Spies is a novel of an old man remembering back to his boyhood in London during WWII. In particular, he pieces together the consequences of his best friend’s declaration: “My mother is a German spy.” Unlike other boyhood games (Mr. So-and-so is a murderer; Mrs. Whatsit eats baby kittens…), this particular one takes on real moment: the boys get inflated with the potential importance of their “discovery” to the war effort and begin spying on her in earnest. Of course, any such spying is bound to uncover something. At first their discoveries are sweetly comic: an X in her diary every 28 days or so means, to them, a rendez-vous with a German agent but the suspense builds as they find odd things and terrify themselves with speculations.
As Adam Mars-Jones wrote at the time: “The key to the book's success is Frayn's decision to respect young Stephen's point of view without staking everything on recreating it. Stephen's older self frets over the past which is the boy's present, without claiming authority over it.” (You can find another review at Collected Miscellany, too.)
There’s much I loved about this moving, suspenseful, and poignant novel. But one passage in particular stands out for me: a great mini-essay on what it means to understand something, anything. Thinking back, remembering, trying to piece together what happened and how much of it he knew (and what kind of knowing he had—dim, partial, hidden from himself), he stares at a pot of geraniums that stands now where he had once played with his friend:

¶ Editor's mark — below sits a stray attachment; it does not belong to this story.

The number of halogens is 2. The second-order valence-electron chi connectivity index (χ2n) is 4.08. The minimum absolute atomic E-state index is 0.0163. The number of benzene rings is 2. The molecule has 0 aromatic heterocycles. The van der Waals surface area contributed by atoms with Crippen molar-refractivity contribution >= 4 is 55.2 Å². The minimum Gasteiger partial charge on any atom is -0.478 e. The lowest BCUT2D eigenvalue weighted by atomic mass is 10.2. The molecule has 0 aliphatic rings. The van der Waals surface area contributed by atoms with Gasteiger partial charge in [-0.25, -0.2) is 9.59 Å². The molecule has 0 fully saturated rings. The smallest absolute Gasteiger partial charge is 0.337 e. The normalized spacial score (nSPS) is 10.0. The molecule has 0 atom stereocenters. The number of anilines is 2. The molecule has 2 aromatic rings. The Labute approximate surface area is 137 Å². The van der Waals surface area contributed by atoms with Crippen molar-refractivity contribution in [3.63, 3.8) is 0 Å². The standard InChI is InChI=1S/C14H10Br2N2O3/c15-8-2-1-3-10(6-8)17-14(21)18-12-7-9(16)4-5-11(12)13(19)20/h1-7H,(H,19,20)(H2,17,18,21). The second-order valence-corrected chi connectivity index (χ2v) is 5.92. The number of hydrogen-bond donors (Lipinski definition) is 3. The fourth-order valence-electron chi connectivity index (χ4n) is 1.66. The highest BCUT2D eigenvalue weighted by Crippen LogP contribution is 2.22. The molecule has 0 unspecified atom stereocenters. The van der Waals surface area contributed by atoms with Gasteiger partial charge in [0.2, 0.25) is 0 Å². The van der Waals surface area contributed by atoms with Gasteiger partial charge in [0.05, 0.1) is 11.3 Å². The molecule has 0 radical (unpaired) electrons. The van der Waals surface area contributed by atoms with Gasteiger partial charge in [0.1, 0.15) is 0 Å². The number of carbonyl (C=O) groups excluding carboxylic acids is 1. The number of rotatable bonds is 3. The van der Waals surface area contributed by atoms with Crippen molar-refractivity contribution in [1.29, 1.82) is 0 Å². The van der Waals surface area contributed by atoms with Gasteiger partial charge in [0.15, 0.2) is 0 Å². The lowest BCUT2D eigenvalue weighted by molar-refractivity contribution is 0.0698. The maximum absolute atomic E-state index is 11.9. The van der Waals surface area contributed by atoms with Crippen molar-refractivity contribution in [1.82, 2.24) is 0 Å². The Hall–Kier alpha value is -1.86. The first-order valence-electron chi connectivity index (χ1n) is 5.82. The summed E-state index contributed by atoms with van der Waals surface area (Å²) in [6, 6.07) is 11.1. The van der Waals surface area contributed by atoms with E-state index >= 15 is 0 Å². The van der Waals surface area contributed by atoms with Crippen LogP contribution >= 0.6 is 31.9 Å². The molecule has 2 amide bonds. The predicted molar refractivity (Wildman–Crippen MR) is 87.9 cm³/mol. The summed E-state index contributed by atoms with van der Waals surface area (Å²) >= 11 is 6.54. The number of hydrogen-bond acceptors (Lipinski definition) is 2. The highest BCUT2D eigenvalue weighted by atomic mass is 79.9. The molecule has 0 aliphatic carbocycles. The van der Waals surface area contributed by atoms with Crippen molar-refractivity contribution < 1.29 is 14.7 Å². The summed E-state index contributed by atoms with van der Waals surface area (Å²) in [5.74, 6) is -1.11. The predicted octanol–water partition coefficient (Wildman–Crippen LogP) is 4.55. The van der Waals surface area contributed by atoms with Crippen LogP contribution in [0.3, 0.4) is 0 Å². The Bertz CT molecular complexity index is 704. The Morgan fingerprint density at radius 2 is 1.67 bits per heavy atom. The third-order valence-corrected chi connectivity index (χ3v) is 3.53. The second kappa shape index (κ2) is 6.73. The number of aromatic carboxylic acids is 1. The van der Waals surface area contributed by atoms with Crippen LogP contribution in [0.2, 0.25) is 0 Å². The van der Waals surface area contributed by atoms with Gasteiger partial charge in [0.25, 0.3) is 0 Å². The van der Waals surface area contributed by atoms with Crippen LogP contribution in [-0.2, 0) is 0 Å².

What do I understand? Now? About anything? Even the simplest things in front of my eyes? What do I understand about the geraniums in that tub?
Only that they’re geraniums in a tub. About the biological, chemical, and molecular processes that lie behind that flaunting scarlet, or even the commercial and economic arrangements that create the market in bedding plants, or the sociological psychological, and aesthetic explanations for the planting out of geraniums in general and these geraniums in particular, I understand more or less nothing.
I don’t need to. I simply glance in that direction and at once I’ve got the general story: geraniums in a tub.(152-3)
He takes us to the edge, philosophically speaking, and then pulls us right back to solid ground. Yes, the idea of what it means to understand is complex. We understand very little. If we really stop and consider how little we know, our ignorance is dizzying, dazzling. We can imagine the treatises, from every discipline, that would help explain how it came to be that middle-class English people tend to have potted geraniums. On the other hand, sometimes, “the general story: geraniums in a tub” is plenty.
I think that’s a key to being a great creator of fiction rather than a scholar. Frayn is smart—smarter than most, for sure—but he knows how to choose a single detail that, in a stroke, conveys a raft of information about class, place, attitude, degree of conventionality, aesthetics. He doesn’t get distracted by all that; he just knows that the people who would be living on that street now are the kind of people who would have geraniums.